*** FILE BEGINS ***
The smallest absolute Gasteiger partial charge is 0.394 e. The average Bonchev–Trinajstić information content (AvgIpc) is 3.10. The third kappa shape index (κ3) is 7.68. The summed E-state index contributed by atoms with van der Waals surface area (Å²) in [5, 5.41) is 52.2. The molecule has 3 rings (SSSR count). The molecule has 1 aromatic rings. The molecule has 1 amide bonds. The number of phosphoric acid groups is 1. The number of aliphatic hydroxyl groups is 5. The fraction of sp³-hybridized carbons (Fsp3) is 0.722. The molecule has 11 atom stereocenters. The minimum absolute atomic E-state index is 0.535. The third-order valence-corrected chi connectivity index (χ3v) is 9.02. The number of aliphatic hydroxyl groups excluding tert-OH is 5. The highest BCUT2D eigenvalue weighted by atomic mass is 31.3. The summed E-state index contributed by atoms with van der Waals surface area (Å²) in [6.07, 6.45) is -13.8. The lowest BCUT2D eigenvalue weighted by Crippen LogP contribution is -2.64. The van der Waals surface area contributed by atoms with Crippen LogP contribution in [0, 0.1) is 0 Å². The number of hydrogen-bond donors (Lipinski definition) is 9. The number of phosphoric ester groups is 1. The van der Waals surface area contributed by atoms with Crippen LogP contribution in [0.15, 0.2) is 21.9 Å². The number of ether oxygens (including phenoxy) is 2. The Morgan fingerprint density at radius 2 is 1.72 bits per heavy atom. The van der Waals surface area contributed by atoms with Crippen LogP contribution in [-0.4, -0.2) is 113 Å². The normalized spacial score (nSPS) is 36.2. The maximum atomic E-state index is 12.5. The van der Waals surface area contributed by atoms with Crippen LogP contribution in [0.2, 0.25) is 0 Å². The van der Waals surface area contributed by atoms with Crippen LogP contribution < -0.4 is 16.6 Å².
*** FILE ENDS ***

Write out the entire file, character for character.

The smallest absolute Gasteiger partial charge is 0.394 e. The average Bonchev–Trinajstić information content (AvgIpc) is 3.10. The third kappa shape index (κ3) is 7.68. The summed E-state index contributed by atoms with van der Waals surface area (Å²) in [5, 5.41) is 52.2. The molecule has 3 rings (SSSR count). The molecule has 1 aromatic rings. The molecule has 1 amide bonds. The number of phosphoric acid groups is 1. The number of aliphatic hydroxyl groups is 5. The fraction of sp³-hybridized carbons (Fsp3) is 0.722. The molecule has 11 atom stereocenters. The minimum absolute atomic E-state index is 0.535. The third-order valence-corrected chi connectivity index (χ3v) is 9.02. The number of aliphatic hydroxyl groups excluding tert-OH is 5. The highest BCUT2D eigenvalue weighted by atomic mass is 31.3. The summed E-state index contributed by atoms with van der Waals surface area (Å²) in [6.07, 6.45) is -13.8. The lowest BCUT2D eigenvalue weighted by Crippen LogP contribution is -2.64. The van der Waals surface area contributed by atoms with Crippen LogP contribution in [0, 0.1) is 0 Å². The number of hydrogen-bond donors (Lipinski definition) is 9. The number of phosphoric ester groups is 1. The van der Waals surface area contributed by atoms with Crippen LogP contribution in [0.15, 0.2) is 21.9 Å². The number of ether oxygens (including phenoxy) is 2. The Morgan fingerprint density at radius 2 is 1.72 bits per heavy atom. The van der Waals surface area contributed by atoms with Crippen LogP contribution in [-0.4, -0.2) is 113 Å². The normalized spacial score (nSPS) is 36.2. The maximum atomic E-state index is 12.5. The van der Waals surface area contributed by atoms with Crippen LogP contribution in [0.2, 0.25) is 0 Å². The van der Waals surface area contributed by atoms with Crippen LogP contribution < -0.4 is 16.6 Å².